Burst of Gamma-Ray Detected Near Gravitational Wave
A slight space-time ripple was detected by the Laser Interferometer Gravitational-Wave Observatory (LIGO) on September 14, 2015. Upon analyzing the signal, physicists came to the conclusion that these gravitational waves were caused by the merging of a black hole, around 1.3 billion light-years away. The event was called "GW150914."
— Science Channel (@ScienceChannel) April 19, 2016
According to Discovery News, the observation confirmed one of the last of Einstein's predictions about general relativity, showing the human race that black holes really do exist. This detection is the first view of astronomy that can change the way humans see the universe in the future.
NASA announced that the space-based gamma-ray observatory was able to detect a faint signal near the predicted wave source, and provided a breathtaking insight regarding the black hole merger. A NASA news release noted that when black holes collide, they are assumed to do so "cleanly," not leaving behind any kind of electromagnetic trace. However, a gamma-ray burst (GRB) happened less than a second after LIGO registered the gravitational waves, which means that the two signals may have been related to the same event.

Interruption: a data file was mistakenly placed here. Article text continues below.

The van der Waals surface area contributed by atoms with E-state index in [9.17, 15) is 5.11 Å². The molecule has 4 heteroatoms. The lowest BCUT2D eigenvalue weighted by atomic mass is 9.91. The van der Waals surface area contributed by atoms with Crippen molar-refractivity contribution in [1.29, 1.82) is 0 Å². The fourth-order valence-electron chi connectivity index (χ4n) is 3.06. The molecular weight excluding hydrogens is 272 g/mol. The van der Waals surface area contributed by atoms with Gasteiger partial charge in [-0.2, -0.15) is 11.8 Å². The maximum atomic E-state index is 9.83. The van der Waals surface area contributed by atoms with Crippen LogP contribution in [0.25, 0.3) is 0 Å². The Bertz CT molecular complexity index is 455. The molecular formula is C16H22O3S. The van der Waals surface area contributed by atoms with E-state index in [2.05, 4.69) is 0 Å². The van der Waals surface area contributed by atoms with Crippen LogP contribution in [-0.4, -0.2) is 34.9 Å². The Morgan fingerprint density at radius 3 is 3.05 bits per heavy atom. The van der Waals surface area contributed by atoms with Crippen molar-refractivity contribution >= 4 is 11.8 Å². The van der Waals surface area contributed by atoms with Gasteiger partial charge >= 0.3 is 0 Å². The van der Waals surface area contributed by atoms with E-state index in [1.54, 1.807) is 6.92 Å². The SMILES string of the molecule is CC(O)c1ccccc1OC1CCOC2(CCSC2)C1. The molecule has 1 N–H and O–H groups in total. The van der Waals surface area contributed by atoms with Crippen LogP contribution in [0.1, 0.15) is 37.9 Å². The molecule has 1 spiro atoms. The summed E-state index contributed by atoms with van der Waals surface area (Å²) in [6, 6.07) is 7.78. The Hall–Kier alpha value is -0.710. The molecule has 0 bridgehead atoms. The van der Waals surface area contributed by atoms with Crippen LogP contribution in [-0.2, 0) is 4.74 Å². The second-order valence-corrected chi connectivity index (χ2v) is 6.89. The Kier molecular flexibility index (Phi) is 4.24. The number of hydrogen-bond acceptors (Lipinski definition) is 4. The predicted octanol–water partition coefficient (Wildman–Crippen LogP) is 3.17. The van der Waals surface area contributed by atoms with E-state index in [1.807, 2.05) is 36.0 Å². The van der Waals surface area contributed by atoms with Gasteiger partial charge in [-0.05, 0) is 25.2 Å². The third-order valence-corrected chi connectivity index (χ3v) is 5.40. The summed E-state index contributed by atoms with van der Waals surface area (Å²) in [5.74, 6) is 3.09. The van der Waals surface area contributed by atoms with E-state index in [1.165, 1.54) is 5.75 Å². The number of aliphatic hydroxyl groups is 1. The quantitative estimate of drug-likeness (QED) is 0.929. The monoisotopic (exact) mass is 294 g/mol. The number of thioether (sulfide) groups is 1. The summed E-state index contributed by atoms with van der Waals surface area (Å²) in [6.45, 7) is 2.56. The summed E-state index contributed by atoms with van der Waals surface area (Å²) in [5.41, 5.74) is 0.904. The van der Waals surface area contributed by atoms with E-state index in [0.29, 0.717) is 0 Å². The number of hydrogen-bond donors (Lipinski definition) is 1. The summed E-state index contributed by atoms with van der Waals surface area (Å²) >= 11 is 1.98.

It seems likely, after all, that there is only a 0.2 percent chance that they occurred in the same patch of sky at the same time but belonged to different high-energy phenomena.
But why is this detection so important? Luis Lehner from the Perimeter Institute of Theoretical Physics in Ontario said that the discovery is important in three ways: first is the confirmation of the existence of gravitational waves. Second is the existence of the binary black hole system. Finally, he said that short of sending someone into it, this is a direct evidence of the existence of black holes.
That is not all. According to LIGO physicist and spokesperson Gabriela Gonzalez, this is also the birth of a new era: welcome to the field of gravitational astronomy.